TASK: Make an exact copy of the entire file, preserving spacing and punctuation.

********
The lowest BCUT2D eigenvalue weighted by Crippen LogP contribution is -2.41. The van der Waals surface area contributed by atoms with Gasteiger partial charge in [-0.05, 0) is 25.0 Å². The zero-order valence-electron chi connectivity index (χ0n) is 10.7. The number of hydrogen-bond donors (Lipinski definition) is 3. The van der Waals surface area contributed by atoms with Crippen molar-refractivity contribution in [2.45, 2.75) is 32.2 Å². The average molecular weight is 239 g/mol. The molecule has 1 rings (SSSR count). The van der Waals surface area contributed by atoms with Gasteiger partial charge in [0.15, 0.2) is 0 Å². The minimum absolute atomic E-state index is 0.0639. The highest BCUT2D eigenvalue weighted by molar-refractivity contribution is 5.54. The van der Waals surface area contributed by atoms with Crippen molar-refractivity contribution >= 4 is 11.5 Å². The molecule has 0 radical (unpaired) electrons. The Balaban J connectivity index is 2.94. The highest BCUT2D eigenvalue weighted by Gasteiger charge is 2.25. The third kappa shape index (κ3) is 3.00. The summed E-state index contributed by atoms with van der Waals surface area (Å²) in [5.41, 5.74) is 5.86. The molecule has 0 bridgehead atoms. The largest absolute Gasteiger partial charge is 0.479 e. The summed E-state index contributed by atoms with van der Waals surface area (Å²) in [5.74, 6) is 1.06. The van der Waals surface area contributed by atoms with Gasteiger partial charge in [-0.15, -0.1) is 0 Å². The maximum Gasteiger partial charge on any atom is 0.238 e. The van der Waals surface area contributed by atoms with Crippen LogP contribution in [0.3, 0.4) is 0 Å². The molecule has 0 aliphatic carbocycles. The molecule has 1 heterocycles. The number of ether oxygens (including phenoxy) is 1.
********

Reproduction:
The lowest BCUT2D eigenvalue weighted by Crippen LogP contribution is -2.41. The van der Waals surface area contributed by atoms with Gasteiger partial charge in [-0.05, 0) is 25.0 Å². The zero-order valence-electron chi connectivity index (χ0n) is 10.7. The number of hydrogen-bond donors (Lipinski definition) is 3. The van der Waals surface area contributed by atoms with Crippen molar-refractivity contribution in [2.45, 2.75) is 32.2 Å². The average molecular weight is 239 g/mol. The molecule has 1 rings (SSSR count). The van der Waals surface area contributed by atoms with Gasteiger partial charge in [0.15, 0.2) is 0 Å². The minimum absolute atomic E-state index is 0.0639. The highest BCUT2D eigenvalue weighted by molar-refractivity contribution is 5.54. The van der Waals surface area contributed by atoms with Crippen molar-refractivity contribution >= 4 is 11.5 Å². The molecule has 0 radical (unpaired) electrons. The Balaban J connectivity index is 2.94. The highest BCUT2D eigenvalue weighted by Gasteiger charge is 2.25. The third kappa shape index (κ3) is 3.00. The summed E-state index contributed by atoms with van der Waals surface area (Å²) in [5.41, 5.74) is 5.86. The molecule has 0 bridgehead atoms. The largest absolute Gasteiger partial charge is 0.479 e. The summed E-state index contributed by atoms with van der Waals surface area (Å²) in [5.74, 6) is 1.06. The van der Waals surface area contributed by atoms with Gasteiger partial charge in [-0.15, -0.1) is 0 Å². The maximum Gasteiger partial charge on any atom is 0.238 e. The van der Waals surface area contributed by atoms with Crippen LogP contribution in [0.3, 0.4) is 0 Å². The molecule has 0 aliphatic carbocycles. The molecule has 1 heterocycles. The number of ether oxygens (including phenoxy) is 1.